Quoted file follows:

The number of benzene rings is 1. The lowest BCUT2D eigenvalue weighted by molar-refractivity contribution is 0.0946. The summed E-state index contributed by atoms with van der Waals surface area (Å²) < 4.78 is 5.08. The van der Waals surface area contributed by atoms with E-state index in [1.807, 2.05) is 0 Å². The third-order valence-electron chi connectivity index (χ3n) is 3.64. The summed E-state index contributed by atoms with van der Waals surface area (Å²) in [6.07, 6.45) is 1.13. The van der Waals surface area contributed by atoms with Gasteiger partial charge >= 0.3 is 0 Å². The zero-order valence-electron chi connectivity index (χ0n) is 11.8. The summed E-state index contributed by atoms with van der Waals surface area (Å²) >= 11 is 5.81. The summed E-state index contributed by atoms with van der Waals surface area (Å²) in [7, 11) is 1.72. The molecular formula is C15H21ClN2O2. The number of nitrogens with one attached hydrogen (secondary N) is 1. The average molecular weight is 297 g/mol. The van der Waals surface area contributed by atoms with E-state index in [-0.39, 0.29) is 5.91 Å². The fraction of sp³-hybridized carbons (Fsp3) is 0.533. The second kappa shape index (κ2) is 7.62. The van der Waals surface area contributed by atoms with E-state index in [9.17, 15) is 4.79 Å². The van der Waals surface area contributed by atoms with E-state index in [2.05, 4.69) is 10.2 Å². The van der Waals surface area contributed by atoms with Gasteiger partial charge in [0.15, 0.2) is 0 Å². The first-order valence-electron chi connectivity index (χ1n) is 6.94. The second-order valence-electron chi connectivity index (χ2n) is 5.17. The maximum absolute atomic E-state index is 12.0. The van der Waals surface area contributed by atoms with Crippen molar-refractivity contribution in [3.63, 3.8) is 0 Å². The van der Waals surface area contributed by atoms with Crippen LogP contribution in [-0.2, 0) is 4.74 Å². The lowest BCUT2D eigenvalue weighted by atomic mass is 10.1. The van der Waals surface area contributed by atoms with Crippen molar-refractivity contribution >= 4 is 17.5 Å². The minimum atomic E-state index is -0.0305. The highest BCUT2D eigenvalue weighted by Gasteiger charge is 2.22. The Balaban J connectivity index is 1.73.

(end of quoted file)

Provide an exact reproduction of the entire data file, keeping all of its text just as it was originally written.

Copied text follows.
The number of benzene rings is 1. The lowest BCUT2D eigenvalue weighted by molar-refractivity contribution is 0.0946. The summed E-state index contributed by atoms with van der Waals surface area (Å²) < 4.78 is 5.08. The van der Waals surface area contributed by atoms with E-state index in [1.807, 2.05) is 0 Å². The third-order valence-electron chi connectivity index (χ3n) is 3.64. The summed E-state index contributed by atoms with van der Waals surface area (Å²) in [6.07, 6.45) is 1.13. The van der Waals surface area contributed by atoms with Gasteiger partial charge >= 0.3 is 0 Å². The zero-order valence-electron chi connectivity index (χ0n) is 11.8. The summed E-state index contributed by atoms with van der Waals surface area (Å²) >= 11 is 5.81. The summed E-state index contributed by atoms with van der Waals surface area (Å²) in [7, 11) is 1.72. The molecular formula is C15H21ClN2O2. The number of nitrogens with one attached hydrogen (secondary N) is 1. The average molecular weight is 297 g/mol. The van der Waals surface area contributed by atoms with E-state index in [-0.39, 0.29) is 5.91 Å². The fraction of sp³-hybridized carbons (Fsp3) is 0.533. The second kappa shape index (κ2) is 7.62. The van der Waals surface area contributed by atoms with E-state index in [9.17, 15) is 4.79 Å². The van der Waals surface area contributed by atoms with E-state index in [2.05, 4.69) is 10.2 Å². The van der Waals surface area contributed by atoms with Gasteiger partial charge in [0.15, 0.2) is 0 Å². The first-order valence-electron chi connectivity index (χ1n) is 6.94. The second-order valence-electron chi connectivity index (χ2n) is 5.17. The maximum absolute atomic E-state index is 12.0. The van der Waals surface area contributed by atoms with Crippen molar-refractivity contribution in [3.63, 3.8) is 0 Å². The van der Waals surface area contributed by atoms with Crippen LogP contribution in [-0.2, 0) is 4.74 Å². The lowest BCUT2D eigenvalue weighted by atomic mass is 10.1. The van der Waals surface area contributed by atoms with Crippen molar-refractivity contribution >= 4 is 17.5 Å². The minimum atomic E-state index is -0.0305. The highest BCUT2D eigenvalue weighted by Gasteiger charge is 2.22. The Balaban J connectivity index is 1.73.